• Richard Willmer

    @ Patrocles

    Re. ‘lying’: that’s a fair point – we all say things that cannot be proven to be objectively ‘true’. Also, it may be that Lively’s obsession with ‘blaming gays’ for everything from yesterday’s bed weather to the genocide in Rwanda has become for him a kind of addiction.

    Re. ‘incitement’: I wasn’t talking specifically about David Kato (though I think that his murder could be seen as a result of ‘incitement’), but more generally.

  • Richard Willmer

    *yesterday’s BAD weather* (must still be thinking of my bed, despite the glorious sunshine here in London this morning!)

  • DAVE G

    @David M: I don’t disagree with you. But please note that during human development a child first is attracted to others his size and age; a pre-pubescent child will prefer same-sex companions while establishing gender identity, unless previous relationship experience has skewed gender-reaction due to (usually) a disfunctional home &/or family environment.

    We all have a need to love and be loved. Heterosexual relationships benefit the social fabric and produce future generations for a thriving society. Homosexual relationships sans sexual involvement are also part of a healthy society as long as they supplement and do not disrupt family integrity.

    But homosexual sexual involvement is sterile, not to mention the medical, psychological, social and spiritual problems that arise. And then there’s the weakening effect on the society itself as generations are thrown into confusion as to what values are worth fighting for. Civilizations have crumbled when they lost their moral compass.

    We are sexual beings. Morals are not arbitrary dictums, but are derived from millennia of human experience as to what works and what doesn’t work; they are there to guide our behavioral options, including sexual ones. So whereas hetero and homo experience similar paths, their destinies differ considerably.

  • David M.

    Dave G., I’m afraid you make a lot of claims that are simply assumptions and biases. These assumptions have been so much a part of Western society for so long that it is hard for many people to see that they are merely assumptions, and do not truly reflect real human experience.

    What evidence do you have that an unharmed pre-pubescent child will prefer same-sex companions? It appears you assume that what is common is healthy and what is less common is unhealthy. There is no good reason to pathologize what is simply less common.

    To say that homosexual relationships weaken society is simply to state your prejudice. Some societies have thought of them as strengthening society. What brings confusion is not homosexual relationships per se, but homosexual relationships when juxtaposed with heterosexist assumptions.

    Your statement about morals does not account for the fact that many societies have found homosexual relationships to be morally appropriate.

    In sum, your logic is circular. It makes sense only if one assumes that heterosexuality is the normal and appropriate condition of all human beings.

    This heterosexism breaks down on closer inspection. Heterosexism first of all posits that all human beings are either male or female. Biology demonstrates clearly that this is not true. On what basis should we decide that someone is male or female? Genitalia? Many children’s genitalia are ambiguous. Chromosomes? There are more combinations than XX and XY, and these combinations do not necessarily correspond to genitalia in a simple way. Even at this most basic level, heterosexism falls apart. And this is only the beginning.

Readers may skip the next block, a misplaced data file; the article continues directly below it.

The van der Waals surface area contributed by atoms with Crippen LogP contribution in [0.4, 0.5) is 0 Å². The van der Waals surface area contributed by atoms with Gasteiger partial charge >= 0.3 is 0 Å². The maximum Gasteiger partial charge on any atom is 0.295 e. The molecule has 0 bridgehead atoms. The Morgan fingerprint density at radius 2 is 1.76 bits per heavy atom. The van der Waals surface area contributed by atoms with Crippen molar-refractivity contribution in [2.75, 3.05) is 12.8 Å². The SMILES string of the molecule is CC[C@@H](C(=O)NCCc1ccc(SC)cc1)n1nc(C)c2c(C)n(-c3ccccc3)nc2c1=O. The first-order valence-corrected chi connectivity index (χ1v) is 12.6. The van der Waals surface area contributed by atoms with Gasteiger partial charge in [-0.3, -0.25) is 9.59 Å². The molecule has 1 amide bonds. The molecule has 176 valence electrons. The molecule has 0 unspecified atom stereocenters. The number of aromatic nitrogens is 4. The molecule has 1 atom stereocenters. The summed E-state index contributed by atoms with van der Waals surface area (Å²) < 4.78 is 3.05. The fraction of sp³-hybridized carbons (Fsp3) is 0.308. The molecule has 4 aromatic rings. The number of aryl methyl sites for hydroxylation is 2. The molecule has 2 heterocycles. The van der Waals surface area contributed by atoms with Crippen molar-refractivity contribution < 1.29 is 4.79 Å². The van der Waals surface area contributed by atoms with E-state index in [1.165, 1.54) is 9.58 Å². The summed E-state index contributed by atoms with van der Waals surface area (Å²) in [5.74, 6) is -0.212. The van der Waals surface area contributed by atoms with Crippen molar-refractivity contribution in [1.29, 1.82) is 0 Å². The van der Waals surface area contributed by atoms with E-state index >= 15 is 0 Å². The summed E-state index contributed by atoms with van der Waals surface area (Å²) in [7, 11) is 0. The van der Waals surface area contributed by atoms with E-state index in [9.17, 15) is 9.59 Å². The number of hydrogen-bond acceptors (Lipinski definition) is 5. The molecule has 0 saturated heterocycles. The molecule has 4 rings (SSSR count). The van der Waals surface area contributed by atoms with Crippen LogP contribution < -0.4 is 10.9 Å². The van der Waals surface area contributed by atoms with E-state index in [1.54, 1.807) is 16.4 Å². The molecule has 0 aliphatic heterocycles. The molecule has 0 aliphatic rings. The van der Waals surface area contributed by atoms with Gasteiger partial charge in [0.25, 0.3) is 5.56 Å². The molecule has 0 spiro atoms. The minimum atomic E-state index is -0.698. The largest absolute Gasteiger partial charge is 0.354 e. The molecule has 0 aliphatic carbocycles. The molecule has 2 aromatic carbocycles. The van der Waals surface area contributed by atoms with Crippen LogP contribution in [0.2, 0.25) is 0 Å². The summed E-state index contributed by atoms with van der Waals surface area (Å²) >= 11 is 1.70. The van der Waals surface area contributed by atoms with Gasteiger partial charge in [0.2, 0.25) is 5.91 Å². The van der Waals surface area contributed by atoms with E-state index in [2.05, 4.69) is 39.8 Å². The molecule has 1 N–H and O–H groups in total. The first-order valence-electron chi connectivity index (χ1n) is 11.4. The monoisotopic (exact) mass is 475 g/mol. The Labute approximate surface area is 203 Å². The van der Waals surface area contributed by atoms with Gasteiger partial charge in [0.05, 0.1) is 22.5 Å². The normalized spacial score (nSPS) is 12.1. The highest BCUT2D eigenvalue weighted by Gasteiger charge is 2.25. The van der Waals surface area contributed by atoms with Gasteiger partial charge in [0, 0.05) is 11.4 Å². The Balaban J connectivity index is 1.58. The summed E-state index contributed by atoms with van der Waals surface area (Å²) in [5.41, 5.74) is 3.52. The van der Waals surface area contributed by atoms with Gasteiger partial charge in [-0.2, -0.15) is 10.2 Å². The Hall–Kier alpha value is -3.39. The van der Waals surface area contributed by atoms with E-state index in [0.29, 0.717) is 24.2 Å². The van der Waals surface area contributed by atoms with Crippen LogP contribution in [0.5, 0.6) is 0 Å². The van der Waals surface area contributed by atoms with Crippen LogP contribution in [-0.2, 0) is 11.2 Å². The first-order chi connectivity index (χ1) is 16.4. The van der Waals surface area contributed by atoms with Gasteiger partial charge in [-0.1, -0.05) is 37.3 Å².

My point is that your assumptions simply do not deal with the stunning variations in human experience.

  • Patrocles

    As far as I know, some 95 percent of the population are definite male or female, i.e. all characteristics – genitalia, chromosomes etc. – are non-ambivalent and correlate to each other.

    Insofar, the difference between a male and a female seems to me much more definite than the difference between an addict and a non-addict.

    For example, David M. says: “a sex addict continues to engage in behavior which he/she believes to be harmful.” Does that mean that an alcoholic isn’t an addict as long as he doesn’t believe that alcohol is harmful and so when he continues to drink, he doesn’t do it in spite of his better knowledge? And on the other hand: what’s about an evangelical gay man who indeed believes that homosexuality is harmful to his soul, but notwithstanding continues to engage in homosexual behaviour? Wouldn’t that make him an addict?

  • Richard Willmer

    There surely has to be a more ‘objective’ measure of addiction; I’m sure that many people think that what they are ‘addicted to’ is not actually harming them, but the ‘addiction’ is still real enough.

    The point that David M. was really making is that same-sex relationships are wrongly viewed by those who ‘disapproved’ as somehow always the result of some kind of addiction or compulsion. He (and I) would take the view that same-sex relationships and ‘sex addiction’ are ultimately separate matters, notwithstanding the fact that there are both gay and straight ‘sex addicts’.

  • David M.

    So, Patrocles, using your own statistics, are you willing to rob 1 in 20 people of their humanity in order to maintain the myth of heterosexuality? This doesn’t even begin to deal with other issues of human sexuality. How many people are you willing to marginalize before you question your assumptions?

  • David M.

    Patrocles, I will defer to those who are experts in the area to give a better definition of sex addiction. I think you are nitpicking my description while missing my point.

    I don’t see any reason for correlating the differences between male and female (and other variations) with the differences between addict and non-addict. Your logic is lost on me.